The Outrage Machine Targets the Infrastructure Bill

The bipartisan infrastructure bill is popular, both on Capitol Hill and beyond the Beltway. In the Senate, it won the support of 69 senators — including the leaders of both parties. Nationwide, three out of four Americans support it.

So why hasn’t it passed the House yet? Answer: The extremes on both sides are mobilizing to kill or delay its passage.

On the right, groups including Heritage Action, FreedomWorks, and Club For Growth attacked the bill, saying it supports “left-leaning priorities and fails to properly pay for it.” (This was nothing new for Heritage Action, which opposed both 2020 COVID relief packages, the 2019 Bipartisan Budget Act, and appropriations bills to keep government funded.)

On the left, the House Progressive Caucus — which actually supports the spending in the bill — threatened earlier this summer to sink it entirely unless the $3.5 trillion social spending and climate bill “[is] moved simultaneously” — opting for an all-or-nothing approach. Rep. Alexandria Ocasio-Cortez (D-NY) told CNN that the progressives have “more than enough” votes to kill the infrastructure bill if the Democratic-only spending bill is not also adopted.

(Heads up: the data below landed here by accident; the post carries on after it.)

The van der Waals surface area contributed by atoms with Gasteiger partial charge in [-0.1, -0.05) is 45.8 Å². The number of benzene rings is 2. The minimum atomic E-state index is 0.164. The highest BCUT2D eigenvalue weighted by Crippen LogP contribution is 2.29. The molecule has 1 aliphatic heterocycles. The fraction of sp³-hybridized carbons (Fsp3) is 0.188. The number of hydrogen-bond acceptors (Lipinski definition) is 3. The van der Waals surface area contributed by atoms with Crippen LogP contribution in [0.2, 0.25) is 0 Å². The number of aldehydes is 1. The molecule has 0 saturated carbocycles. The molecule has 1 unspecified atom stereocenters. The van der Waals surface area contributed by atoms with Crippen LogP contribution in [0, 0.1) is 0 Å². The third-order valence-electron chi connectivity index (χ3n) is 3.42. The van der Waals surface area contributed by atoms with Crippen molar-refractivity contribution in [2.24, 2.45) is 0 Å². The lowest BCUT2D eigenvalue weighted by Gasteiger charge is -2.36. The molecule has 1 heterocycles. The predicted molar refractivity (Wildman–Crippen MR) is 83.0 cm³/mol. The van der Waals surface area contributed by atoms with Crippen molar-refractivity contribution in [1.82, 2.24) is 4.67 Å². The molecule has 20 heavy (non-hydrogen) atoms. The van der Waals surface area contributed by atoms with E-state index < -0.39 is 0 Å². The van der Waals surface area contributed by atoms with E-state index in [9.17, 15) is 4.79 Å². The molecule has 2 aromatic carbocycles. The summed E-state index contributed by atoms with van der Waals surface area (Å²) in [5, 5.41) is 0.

This hardline perspective is being echoed and amplified on cable news and social media. MSNBC’s Rachel Maddow called the bipartisan bill — which would be the biggest infrastructure investment since the creation of the Interstate Highway System — a “little bipartisan bill.” A few clicks up the dial at Fox News, Tucker Carlson said the bill would eliminate America’s suburbs.

On the day the bill passed the Senate, Fox News host Mark Levin said a bill funding upgrades to bridges, broadband, and water pipes is “tyranny.” Sean Hannity called it a “far-left spending spree under the guise of so-called infrastructure and bipartisanship.”

This is what we’re up against as a House vote on the infrastructure bill approaches on September 27. The angriest and most radical voices will continue to agitate against it, more interested in scoring political points than in passing a commonsense bill that most Americans support and that makes investments our country desperately needs.

It’s time to throw a wrench in the gears of the outrage machine and break this tired, cynical cycle.



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